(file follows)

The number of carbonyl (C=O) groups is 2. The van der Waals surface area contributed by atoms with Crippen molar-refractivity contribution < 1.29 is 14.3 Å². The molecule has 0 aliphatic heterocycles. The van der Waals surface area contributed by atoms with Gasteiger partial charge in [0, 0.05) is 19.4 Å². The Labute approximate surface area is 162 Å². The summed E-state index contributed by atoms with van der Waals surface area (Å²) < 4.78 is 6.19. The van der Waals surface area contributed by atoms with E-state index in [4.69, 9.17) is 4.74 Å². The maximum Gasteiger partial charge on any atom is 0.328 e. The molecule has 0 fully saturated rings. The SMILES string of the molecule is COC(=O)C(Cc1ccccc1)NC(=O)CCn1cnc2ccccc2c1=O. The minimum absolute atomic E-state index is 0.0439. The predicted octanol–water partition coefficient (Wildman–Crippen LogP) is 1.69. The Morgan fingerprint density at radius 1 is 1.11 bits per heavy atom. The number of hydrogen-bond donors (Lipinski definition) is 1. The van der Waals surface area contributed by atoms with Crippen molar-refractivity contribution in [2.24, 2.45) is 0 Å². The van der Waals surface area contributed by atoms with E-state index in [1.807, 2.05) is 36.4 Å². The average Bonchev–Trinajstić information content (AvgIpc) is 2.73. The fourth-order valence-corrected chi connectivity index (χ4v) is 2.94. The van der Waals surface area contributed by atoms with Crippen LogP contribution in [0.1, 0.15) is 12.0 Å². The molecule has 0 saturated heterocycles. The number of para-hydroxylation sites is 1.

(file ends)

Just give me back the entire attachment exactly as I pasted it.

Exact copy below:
The number of carbonyl (C=O) groups is 2. The van der Waals surface area contributed by atoms with Crippen molar-refractivity contribution < 1.29 is 14.3 Å². The molecule has 0 aliphatic heterocycles. The van der Waals surface area contributed by atoms with Gasteiger partial charge in [0, 0.05) is 19.4 Å². The Labute approximate surface area is 162 Å². The summed E-state index contributed by atoms with van der Waals surface area (Å²) < 4.78 is 6.19. The van der Waals surface area contributed by atoms with E-state index in [4.69, 9.17) is 4.74 Å². The maximum Gasteiger partial charge on any atom is 0.328 e. The molecule has 0 fully saturated rings. The SMILES string of the molecule is COC(=O)C(Cc1ccccc1)NC(=O)CCn1cnc2ccccc2c1=O. The minimum absolute atomic E-state index is 0.0439. The predicted octanol–water partition coefficient (Wildman–Crippen LogP) is 1.69. The Morgan fingerprint density at radius 1 is 1.11 bits per heavy atom. The number of hydrogen-bond donors (Lipinski definition) is 1. The van der Waals surface area contributed by atoms with Crippen molar-refractivity contribution in [2.24, 2.45) is 0 Å². The van der Waals surface area contributed by atoms with E-state index in [1.807, 2.05) is 36.4 Å². The average Bonchev–Trinajstić information content (AvgIpc) is 2.73. The fourth-order valence-corrected chi connectivity index (χ4v) is 2.94. The van der Waals surface area contributed by atoms with Crippen LogP contribution in [0.1, 0.15) is 12.0 Å². The molecule has 0 saturated heterocycles. The number of para-hydroxylation sites is 1.